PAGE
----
Coronavirus-related syndrome behind death of Florida girl, 8: ‘She was a perfect child’

A Florida family is grieving the loss of an 8-year-old girl who died after showing signs of a rare but serious syndrome related to the novel coronavirus, her father said. 

Deaurra Nealy, a second-grade student at Twin Lakes Academy Elementary in  Jacksonville, died on Sunday — just days after showing signs of the coronavirus-linked multisystem inflammatory syndrome in children (MIS-C), her father, Dearick Nealy, told local news station WJXT. 

"A perfectly healthy child, just going in for a normal stomach ache and a negative COVID test," he said. "And then her fever wouldn’t break."

MIS-C is a condition that often causes different parts of the body to become inflamed, including the heart, lungs, kidneys, brain, skin, eyes, or gastrointestinal organs, according to the Centers for Disease Control and Prevention (CDC).

Symptoms of the condition often include fever, abdominal pain, vomiting, diarrhea, neck pain, rash, bloodshot eyes and fatigue. 

RELATED: CDC forecast now projects up to 508,000 COVID-19 deaths by Feb. 13

At this time, doctors do not know what exactly causes MIS-C. But many children who develop it "had the virus that causes COVID-19, or had been around someone with COVID-19," per the CDC.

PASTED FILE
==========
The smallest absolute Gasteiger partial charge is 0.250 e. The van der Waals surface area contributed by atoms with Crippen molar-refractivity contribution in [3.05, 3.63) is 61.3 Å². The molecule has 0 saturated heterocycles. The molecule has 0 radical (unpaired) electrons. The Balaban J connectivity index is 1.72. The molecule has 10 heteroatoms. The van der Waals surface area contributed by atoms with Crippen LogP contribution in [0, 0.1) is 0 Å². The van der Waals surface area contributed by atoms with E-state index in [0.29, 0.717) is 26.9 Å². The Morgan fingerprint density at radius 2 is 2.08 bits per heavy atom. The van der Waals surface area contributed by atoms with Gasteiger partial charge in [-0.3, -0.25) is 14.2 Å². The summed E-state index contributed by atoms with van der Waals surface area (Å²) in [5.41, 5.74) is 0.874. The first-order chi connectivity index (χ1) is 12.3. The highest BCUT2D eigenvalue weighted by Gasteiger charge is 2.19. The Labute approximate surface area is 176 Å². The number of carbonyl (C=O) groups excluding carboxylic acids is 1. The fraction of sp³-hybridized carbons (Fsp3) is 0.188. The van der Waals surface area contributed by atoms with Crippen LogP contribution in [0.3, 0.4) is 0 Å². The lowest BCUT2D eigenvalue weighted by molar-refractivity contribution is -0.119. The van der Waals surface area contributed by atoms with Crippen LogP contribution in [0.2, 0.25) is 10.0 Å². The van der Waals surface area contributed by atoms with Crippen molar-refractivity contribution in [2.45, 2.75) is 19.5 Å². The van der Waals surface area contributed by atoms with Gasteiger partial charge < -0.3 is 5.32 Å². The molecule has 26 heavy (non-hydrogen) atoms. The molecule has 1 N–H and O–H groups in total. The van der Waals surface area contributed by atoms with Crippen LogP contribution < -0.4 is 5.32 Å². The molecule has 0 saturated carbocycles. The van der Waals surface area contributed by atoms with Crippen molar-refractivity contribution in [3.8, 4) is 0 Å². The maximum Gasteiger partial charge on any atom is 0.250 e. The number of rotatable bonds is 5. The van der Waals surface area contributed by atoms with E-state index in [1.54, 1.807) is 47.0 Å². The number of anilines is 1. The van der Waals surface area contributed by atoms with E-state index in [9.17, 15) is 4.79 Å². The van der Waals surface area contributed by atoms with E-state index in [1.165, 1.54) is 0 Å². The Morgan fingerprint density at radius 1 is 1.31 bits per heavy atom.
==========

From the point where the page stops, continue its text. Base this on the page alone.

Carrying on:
Nealy said his daughter tested positive for coronavirus antibodies, indicating she had been infected with the virus at some point. 

"She strived to be great at everything, her grades. She had all 100s and a 95, and she thought that wasn’t good enough. That’s the type of person she was," he recalled. She wanted to uplift people, and she brightened the room when she walked in. I mean, she’s inspired so many people in such a short amount of time. I just knew she was just a perfect child."

RELATED: Concern grows in Florida over more contagious COVID strain

Following the death of his daughter, Nealy encouraged others to continue to take COVID-19  seriously — especially if they have children. 

"A lot of people are told that COVID-19 doesn’t affect children. And so a lot of people, they get lazy with simple sanitary measures like masks and hand sanitizer —  just something simple," he said. "It’s to help not pass that on to anyone else."

Get updates at